Frederick E. Allen in his Forbes article Why Innovations Fail: It’s All in the Ecosystem sites many examples of Innovations that were first movers in their categories were failed as a commercial product. He looks deeper into each of these cases and says they failed because though the product was great, but the team failed to take care of all those in the ecosystem. For example a technology tyre did not think about the repair shops who will have to upgrade themselves to cater to these new type of tyre. He then compares Sony e-book reader with Amazon Kindle, which was launched later but had all the right tie ups with the publishers. He of course talks about Apple products that always seem to get everything right despite being a closed system to an extent.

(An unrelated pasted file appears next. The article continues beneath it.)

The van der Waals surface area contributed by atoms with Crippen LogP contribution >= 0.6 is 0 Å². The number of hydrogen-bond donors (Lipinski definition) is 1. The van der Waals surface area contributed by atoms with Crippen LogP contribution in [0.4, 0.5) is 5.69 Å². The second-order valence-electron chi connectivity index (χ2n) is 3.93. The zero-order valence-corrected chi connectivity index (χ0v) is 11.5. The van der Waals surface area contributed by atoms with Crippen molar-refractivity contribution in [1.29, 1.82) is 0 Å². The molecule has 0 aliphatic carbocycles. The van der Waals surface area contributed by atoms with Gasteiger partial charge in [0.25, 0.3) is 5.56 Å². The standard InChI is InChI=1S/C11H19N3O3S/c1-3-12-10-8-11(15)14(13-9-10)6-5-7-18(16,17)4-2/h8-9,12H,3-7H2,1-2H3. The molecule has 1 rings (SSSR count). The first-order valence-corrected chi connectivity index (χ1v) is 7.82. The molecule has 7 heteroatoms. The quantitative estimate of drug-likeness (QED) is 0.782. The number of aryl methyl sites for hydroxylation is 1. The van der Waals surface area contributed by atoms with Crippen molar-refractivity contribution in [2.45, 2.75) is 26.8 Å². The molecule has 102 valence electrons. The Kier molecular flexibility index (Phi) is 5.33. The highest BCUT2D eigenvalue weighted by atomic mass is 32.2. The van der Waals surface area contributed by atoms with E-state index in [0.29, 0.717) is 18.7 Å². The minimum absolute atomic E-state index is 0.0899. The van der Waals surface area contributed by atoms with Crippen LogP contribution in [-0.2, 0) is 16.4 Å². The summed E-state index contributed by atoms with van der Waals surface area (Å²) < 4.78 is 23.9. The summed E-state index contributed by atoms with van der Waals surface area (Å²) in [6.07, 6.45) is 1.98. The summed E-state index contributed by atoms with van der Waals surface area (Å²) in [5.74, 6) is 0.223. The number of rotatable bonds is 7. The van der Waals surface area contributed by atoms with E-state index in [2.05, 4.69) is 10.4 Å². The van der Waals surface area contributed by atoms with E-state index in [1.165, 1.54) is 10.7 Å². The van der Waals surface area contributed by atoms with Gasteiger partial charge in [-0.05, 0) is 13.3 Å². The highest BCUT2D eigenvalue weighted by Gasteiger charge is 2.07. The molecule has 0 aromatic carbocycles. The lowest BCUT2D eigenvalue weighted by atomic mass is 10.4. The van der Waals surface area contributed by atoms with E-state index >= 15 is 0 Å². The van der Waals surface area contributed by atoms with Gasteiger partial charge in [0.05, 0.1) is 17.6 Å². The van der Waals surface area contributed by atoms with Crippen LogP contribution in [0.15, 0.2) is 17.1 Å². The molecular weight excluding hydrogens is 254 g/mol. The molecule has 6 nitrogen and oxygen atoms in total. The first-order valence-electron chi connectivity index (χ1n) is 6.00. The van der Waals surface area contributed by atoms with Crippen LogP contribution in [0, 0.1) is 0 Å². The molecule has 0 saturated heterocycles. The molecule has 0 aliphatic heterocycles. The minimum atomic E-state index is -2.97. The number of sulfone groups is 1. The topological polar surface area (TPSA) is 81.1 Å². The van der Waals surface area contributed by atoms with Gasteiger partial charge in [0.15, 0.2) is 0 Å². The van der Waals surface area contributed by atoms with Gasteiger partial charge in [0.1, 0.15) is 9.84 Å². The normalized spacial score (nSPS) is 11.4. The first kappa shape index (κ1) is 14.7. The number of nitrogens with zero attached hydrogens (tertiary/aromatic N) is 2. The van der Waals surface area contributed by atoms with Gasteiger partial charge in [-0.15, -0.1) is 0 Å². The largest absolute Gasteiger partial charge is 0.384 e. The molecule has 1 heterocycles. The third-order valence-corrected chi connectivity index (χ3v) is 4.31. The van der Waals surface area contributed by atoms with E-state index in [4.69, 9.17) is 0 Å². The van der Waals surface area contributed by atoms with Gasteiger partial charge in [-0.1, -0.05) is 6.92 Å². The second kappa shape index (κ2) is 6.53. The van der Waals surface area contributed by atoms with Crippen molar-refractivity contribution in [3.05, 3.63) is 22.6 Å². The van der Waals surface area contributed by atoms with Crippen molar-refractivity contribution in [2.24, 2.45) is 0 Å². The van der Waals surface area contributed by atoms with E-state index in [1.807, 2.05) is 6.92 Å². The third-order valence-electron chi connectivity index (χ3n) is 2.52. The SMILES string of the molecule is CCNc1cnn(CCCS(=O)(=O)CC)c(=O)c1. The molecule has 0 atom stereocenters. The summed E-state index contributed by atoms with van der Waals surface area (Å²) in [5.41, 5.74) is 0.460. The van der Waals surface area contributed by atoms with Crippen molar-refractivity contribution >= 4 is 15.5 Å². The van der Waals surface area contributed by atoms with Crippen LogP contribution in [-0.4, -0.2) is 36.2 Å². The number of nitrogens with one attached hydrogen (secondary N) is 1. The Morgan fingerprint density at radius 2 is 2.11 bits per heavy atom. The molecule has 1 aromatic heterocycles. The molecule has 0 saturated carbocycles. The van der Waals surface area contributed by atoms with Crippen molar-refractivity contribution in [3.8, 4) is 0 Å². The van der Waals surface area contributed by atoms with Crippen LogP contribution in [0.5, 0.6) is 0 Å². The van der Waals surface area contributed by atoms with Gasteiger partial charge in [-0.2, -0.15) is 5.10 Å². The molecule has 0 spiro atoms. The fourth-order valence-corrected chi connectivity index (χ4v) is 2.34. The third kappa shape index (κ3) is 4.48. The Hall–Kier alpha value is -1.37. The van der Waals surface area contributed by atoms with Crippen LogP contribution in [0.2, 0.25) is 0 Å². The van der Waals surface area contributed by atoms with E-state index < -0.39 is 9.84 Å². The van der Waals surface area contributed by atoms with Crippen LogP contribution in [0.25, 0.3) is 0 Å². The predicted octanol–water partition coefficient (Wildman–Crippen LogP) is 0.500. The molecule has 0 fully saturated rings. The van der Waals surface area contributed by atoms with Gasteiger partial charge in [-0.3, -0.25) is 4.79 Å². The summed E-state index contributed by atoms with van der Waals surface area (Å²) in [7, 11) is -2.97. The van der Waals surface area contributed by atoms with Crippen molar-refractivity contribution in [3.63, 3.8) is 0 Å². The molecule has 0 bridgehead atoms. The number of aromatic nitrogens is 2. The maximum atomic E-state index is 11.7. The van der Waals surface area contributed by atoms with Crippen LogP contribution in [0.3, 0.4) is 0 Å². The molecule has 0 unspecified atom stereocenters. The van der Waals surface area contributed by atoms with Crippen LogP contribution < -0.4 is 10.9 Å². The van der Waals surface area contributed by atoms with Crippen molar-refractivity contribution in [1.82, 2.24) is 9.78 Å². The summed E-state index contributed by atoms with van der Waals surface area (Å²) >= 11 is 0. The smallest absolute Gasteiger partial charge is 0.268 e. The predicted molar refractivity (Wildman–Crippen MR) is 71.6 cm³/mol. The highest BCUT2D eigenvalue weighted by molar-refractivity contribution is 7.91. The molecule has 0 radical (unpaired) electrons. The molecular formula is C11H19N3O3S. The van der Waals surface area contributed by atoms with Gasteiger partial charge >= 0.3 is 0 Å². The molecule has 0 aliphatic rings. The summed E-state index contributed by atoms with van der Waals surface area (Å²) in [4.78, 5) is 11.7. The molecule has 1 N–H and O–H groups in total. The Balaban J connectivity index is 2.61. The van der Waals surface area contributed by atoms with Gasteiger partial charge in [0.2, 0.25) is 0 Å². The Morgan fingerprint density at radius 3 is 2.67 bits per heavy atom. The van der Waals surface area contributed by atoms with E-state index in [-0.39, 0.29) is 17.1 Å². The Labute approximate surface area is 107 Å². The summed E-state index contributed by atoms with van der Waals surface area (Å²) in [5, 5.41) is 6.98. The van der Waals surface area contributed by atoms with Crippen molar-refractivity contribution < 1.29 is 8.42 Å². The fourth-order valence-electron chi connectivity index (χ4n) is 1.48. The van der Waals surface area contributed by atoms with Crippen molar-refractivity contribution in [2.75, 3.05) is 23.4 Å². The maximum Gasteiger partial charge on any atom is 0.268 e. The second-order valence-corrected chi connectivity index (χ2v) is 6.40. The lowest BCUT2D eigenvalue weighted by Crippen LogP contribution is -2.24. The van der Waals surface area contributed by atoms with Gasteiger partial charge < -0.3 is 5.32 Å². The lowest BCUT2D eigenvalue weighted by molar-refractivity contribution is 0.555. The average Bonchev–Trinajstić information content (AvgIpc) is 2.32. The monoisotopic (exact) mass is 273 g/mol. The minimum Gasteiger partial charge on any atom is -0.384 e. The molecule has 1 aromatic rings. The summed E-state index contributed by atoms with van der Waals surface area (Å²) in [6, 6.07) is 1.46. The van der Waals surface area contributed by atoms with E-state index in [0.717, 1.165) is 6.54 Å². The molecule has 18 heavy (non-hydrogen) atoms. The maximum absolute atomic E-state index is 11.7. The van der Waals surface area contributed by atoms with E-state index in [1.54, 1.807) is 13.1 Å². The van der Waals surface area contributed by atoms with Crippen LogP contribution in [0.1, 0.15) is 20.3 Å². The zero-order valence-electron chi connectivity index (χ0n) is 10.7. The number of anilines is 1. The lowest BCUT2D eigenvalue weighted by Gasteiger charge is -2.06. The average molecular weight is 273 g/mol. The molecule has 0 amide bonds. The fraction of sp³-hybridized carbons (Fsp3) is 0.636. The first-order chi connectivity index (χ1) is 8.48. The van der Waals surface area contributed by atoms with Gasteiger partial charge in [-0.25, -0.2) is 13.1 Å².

I think when you commercialize an innovation, you do not to take a very critical look at all your links in the supply chain and see who all would need to change what all. What are the costs involved for them versus the returns that they can expect from the new product. Most products lie at the middle of the supply chain with some suppliers involved and some service providers at one end and customers or consumers at the other end. You need to fine tune both the ends so that the product can be a success.
So look for those weak links and strengthen them before hitting the market.